Halcro, attending by teleconference as a representative of the business community, said the panel was misplacing its concern when the results of testing showed some students and their schools were below standards. Rather than focus on “outcomes,” he said, the Legislature needed to attend to “inputs” — the causes of below-average performance, such as missing parental involvement, lack of proficiency in English and transiency.
“When you look at reading scores for third grade, you see that 18.5 percent are below proficient in 2014,” Halcro said. “That doesn’t tell me anything. It tells me what the output is, but I don’t know what the input is. Who are these kids that are showing up? Are they ready to learn? … This is the problem with education. Everybody wants to point to the outcomes, but nobody wants to take the time to say, who and in what kind of condition are these students showing up for school?”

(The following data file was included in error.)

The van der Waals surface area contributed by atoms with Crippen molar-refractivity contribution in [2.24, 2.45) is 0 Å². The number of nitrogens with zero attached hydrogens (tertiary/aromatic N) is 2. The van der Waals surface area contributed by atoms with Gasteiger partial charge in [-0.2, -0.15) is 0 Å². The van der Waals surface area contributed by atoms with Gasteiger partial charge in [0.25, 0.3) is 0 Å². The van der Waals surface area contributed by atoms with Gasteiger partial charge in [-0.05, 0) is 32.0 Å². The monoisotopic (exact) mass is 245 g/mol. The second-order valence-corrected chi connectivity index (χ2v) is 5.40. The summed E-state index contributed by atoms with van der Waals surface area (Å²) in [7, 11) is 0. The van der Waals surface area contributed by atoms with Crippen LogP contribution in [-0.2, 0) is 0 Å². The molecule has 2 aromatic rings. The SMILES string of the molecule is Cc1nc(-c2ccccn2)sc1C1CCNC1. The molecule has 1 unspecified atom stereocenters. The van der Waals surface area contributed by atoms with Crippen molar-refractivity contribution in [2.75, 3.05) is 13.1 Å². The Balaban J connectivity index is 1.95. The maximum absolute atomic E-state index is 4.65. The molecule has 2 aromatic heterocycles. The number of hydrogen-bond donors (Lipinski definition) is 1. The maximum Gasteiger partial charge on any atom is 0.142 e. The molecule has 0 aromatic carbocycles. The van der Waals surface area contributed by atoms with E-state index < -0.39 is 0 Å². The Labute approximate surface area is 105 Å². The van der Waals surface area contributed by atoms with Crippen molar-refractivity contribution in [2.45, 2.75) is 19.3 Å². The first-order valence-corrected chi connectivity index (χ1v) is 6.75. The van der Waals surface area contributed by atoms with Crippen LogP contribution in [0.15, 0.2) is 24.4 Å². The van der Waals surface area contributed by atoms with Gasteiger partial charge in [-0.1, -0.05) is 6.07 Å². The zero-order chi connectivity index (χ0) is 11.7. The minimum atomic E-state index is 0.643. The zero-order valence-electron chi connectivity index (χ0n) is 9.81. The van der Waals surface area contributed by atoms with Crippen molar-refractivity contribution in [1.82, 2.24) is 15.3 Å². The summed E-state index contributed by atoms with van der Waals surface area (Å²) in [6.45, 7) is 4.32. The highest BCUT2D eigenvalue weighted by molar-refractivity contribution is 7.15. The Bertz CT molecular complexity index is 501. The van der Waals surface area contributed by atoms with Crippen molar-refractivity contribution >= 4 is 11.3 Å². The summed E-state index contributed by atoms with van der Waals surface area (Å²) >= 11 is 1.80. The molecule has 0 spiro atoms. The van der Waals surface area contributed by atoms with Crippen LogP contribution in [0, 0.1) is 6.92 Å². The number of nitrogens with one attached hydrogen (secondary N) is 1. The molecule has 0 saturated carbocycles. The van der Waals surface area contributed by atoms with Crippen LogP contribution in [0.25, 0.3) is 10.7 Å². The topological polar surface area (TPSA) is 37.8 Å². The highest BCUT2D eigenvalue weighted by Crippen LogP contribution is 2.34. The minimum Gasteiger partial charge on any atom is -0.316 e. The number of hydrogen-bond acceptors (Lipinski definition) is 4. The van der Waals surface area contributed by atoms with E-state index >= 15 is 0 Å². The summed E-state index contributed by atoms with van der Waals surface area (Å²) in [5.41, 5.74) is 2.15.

It is very encouraging to see someone in the business community recognizing the importance of inputs, rather than just outcomes. If kids are not ready, the next step is, "What are we doing to overcome this problem?"